May 19, 2013
Written by Robin Glowa
Tuesday, 28 September 2010 23:00
“Autumn, the year’s last, loveliest smile.”
— William Cullen Bryant
Early autumn is perhaps my favorite time to visit a farmer’s market. There is such bounty on display. The last of the summer corn is still sweet, plump and absolutely delicious. I buy several dozen ears with each visit so that I can have plenty of leftover kernels to strip off the cob, and freeze for winter soups and chowder.
Enormous eggplants, glossy purple or snowy white, are piled high. Now is the time to experiment with recipes that use this wonderfully versatile vegetable. Try a batch of capanota or parmigiana with fresh tomato sauce. That perennial favorite summer salad of thick tomato slices, fresh mozzarella and basil can be further enlivened by adding sautéed rounds of fresh eggplant. A scattering of oregano, a drizzle of extra virgin olive oil and balsamic vinegar, and you will have something quite spectacular.
Zucchini, summer squash, dozens of spicy hot peppers, even a few cucumbers still remain. What a glorious time to be a cook, with such a variety of fresh, fabulous produce to choose from.
Summer hangs on just a bit longer at the market, intermingling with a plethora of pumpkins, squashes, gourds, potatoes, and crisp, crunchy apples.
But for me, it’s still about the tomato. It’s been a wonderful year for tomatoes; the crop has been deliciously prolific. There is just no greater taste than a vine ripened, sun kissed tomato.
You can enjoy enormous health benefits by eating tomatoes, and when they are this luscious, it’s easy to indulge. Tomatoes are a rich source of lycopene, a vital antioxidant that can help fight off cancerous cell formation, and flush out free radicals in the body. Full of vitamin C and a good source of vitamin A, potassium and iron, tomatoes are a fruit, lush with flavor and substance.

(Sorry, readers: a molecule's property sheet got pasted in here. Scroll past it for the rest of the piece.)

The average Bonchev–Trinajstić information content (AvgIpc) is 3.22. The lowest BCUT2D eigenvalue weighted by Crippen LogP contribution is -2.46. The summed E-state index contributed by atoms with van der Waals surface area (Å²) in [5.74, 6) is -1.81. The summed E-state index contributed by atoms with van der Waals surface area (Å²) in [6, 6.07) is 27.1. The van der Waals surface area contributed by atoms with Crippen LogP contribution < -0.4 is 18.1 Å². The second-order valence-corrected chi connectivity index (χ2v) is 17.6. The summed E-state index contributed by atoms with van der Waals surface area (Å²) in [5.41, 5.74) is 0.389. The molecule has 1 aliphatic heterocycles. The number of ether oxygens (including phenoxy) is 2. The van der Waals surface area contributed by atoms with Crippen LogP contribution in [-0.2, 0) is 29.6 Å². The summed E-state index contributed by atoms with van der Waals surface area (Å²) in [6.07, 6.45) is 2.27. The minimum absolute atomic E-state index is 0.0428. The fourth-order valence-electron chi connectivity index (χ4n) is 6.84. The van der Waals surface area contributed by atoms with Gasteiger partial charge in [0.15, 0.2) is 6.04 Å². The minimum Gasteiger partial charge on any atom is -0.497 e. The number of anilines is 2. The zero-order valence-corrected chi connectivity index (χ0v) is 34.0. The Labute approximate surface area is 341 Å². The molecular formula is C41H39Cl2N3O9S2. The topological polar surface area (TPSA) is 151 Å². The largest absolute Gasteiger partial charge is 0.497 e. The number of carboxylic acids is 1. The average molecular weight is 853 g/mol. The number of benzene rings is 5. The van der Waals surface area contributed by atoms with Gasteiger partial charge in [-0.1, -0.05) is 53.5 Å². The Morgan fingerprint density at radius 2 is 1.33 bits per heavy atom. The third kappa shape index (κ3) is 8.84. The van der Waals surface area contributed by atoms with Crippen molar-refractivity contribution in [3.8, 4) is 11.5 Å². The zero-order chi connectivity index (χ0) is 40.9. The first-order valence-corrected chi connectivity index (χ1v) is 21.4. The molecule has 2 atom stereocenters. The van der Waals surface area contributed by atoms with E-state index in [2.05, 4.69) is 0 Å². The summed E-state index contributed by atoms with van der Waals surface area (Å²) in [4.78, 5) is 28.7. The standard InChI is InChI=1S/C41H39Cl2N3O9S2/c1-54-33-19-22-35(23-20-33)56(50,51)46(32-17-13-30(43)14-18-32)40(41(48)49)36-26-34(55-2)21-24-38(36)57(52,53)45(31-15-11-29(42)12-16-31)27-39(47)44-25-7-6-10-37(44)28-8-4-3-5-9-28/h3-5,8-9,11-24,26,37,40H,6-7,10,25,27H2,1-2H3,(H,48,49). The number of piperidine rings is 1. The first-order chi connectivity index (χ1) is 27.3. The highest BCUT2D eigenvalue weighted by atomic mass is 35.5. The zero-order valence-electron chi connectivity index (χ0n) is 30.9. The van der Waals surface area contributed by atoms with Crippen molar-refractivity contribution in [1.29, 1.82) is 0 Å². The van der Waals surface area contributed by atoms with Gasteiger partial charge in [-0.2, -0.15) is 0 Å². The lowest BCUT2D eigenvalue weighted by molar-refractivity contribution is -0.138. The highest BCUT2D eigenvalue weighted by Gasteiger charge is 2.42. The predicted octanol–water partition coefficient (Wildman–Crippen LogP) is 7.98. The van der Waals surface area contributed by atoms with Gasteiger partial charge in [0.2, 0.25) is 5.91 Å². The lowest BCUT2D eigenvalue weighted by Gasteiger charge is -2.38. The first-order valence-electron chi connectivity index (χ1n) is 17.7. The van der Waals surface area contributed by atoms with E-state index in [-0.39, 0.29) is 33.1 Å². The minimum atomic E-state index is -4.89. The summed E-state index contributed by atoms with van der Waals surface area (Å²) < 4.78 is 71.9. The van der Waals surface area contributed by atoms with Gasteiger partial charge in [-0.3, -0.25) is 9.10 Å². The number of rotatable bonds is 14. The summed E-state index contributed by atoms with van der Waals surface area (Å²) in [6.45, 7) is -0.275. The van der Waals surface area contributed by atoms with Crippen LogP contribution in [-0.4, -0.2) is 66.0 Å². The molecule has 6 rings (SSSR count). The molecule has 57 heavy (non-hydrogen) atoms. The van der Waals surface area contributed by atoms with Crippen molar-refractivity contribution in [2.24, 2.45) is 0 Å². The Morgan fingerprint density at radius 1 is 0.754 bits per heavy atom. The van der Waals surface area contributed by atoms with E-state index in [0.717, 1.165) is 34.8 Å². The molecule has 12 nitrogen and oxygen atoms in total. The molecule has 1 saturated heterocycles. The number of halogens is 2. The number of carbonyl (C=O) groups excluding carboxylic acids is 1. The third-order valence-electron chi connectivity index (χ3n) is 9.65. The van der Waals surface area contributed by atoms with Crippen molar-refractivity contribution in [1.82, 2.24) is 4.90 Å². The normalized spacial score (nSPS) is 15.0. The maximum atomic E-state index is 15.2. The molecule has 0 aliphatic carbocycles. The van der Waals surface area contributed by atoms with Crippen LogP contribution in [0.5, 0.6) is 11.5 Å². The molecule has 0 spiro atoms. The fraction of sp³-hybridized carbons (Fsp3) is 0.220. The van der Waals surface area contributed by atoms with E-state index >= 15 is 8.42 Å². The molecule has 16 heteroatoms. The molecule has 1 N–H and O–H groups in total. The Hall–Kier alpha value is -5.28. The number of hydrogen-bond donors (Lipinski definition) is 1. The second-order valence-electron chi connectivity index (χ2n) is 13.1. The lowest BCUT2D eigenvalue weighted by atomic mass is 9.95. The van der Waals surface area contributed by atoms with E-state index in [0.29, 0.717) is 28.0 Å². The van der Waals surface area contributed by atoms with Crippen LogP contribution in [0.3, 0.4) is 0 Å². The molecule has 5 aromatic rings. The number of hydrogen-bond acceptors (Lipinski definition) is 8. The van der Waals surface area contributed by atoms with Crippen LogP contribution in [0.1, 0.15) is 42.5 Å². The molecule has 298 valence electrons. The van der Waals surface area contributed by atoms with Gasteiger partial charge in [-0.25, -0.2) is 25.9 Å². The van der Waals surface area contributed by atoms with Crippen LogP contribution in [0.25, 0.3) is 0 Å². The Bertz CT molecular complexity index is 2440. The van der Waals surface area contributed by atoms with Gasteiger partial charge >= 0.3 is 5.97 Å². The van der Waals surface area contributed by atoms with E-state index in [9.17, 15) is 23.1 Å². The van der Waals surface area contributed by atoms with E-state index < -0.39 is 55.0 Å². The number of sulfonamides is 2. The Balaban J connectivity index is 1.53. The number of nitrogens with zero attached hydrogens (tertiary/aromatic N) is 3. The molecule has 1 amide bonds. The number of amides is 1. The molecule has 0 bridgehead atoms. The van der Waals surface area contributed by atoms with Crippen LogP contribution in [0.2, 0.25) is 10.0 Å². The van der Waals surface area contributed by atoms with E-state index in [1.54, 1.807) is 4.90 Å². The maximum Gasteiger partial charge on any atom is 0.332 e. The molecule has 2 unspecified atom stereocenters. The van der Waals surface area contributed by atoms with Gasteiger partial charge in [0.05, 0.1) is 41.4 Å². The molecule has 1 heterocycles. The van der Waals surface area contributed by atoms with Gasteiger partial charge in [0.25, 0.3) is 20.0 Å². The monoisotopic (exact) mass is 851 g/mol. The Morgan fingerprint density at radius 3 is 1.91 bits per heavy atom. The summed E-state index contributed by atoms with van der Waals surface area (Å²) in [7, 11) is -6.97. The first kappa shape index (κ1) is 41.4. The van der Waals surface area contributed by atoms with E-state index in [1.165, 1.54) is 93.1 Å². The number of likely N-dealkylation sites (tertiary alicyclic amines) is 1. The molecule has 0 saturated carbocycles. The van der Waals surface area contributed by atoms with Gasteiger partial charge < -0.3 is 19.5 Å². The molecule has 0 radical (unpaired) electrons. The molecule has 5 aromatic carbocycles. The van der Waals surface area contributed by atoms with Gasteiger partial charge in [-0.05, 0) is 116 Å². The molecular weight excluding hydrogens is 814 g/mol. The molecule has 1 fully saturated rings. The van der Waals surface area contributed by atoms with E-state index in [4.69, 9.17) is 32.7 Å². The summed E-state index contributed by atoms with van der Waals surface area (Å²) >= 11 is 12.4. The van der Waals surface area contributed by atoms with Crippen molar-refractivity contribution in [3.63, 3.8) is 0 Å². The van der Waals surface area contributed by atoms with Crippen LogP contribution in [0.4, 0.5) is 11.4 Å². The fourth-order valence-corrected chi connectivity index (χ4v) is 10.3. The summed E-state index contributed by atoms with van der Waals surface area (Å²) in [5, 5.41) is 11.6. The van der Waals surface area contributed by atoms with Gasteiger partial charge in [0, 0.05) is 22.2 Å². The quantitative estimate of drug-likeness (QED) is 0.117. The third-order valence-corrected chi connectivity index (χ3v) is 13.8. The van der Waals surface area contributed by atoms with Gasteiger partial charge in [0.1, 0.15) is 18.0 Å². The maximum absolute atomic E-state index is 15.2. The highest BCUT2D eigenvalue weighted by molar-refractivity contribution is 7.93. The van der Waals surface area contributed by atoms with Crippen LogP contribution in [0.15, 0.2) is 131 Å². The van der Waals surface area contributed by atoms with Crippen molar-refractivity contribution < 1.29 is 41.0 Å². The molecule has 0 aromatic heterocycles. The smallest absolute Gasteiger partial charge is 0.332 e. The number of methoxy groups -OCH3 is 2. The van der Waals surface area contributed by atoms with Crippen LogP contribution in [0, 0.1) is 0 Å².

Be sure to visit a local farmer’s market as you prepare your delicious life.
This sauce is ideal if you have a huge crop from the garden, or happen to buy a lot at the market. It is delicate and full of flavor.
7 to10 pounds mixed fresh tomatoes (use any variety you like; even cherry tomatoes. This will give your sauce a sweeter flavor. Plum tomatoes make a thicker sauce).
Wash tomatoes and cut into chunks. You do not need to peel them, and you can leave cherry tomatoes whole.
3 to 4 large garlic cloves, peeled and crushed
Extra virgin olive oil
Handful of fresh basil
A few sprigs of fresh oregano
In a large stockpot, heat olive oil over medium heat. Add garlic and cook until turning golden. Add all the tomatoes and stir. Let cook until all the tomatoes have broken down, released their skins and are quite soft. Add the basil and oregano and continue cooking for several hours until some of the liquid evaporates.
Unless you are using all plum tomatoes, this will be a more watery sauce, as opposed to a thick sauce. When you are done cooking the sauce, remove from heat and let cool.
When cooled, place a strainer/colander over a bowl. Ladle scoops of the sauce into the strainer and with a big spoon, crush all the tomato pulp, releasing the liquid into the bowl. Be sure to rub and crush the pulp thoroughly to release every last bit of liquid. Discard the pulp.
Use the sauce as is, on pasta or for parmigiana, or as a base for tomato soup. If the sauce is too thin for your taste, add back to pot. Add a small can of tomato paste and one to two cans of crushed tomatoes, and cook until desired thickness.
Robin Glowa, HHC, AADP, is a food and wellness enthusiast who earned her certification in holistic health counseling from the Institute for Integrative Nutrition and Columbia University Teachers College.
She specializes in teaching healthy cooking classes for children and adults, as well as cooking presentations and wellness workshops for many local organizations.
For more information go to theconsciouscook.net , call 203-393-1037, or http://confessionsofaconsciouscook.blogspot.com.
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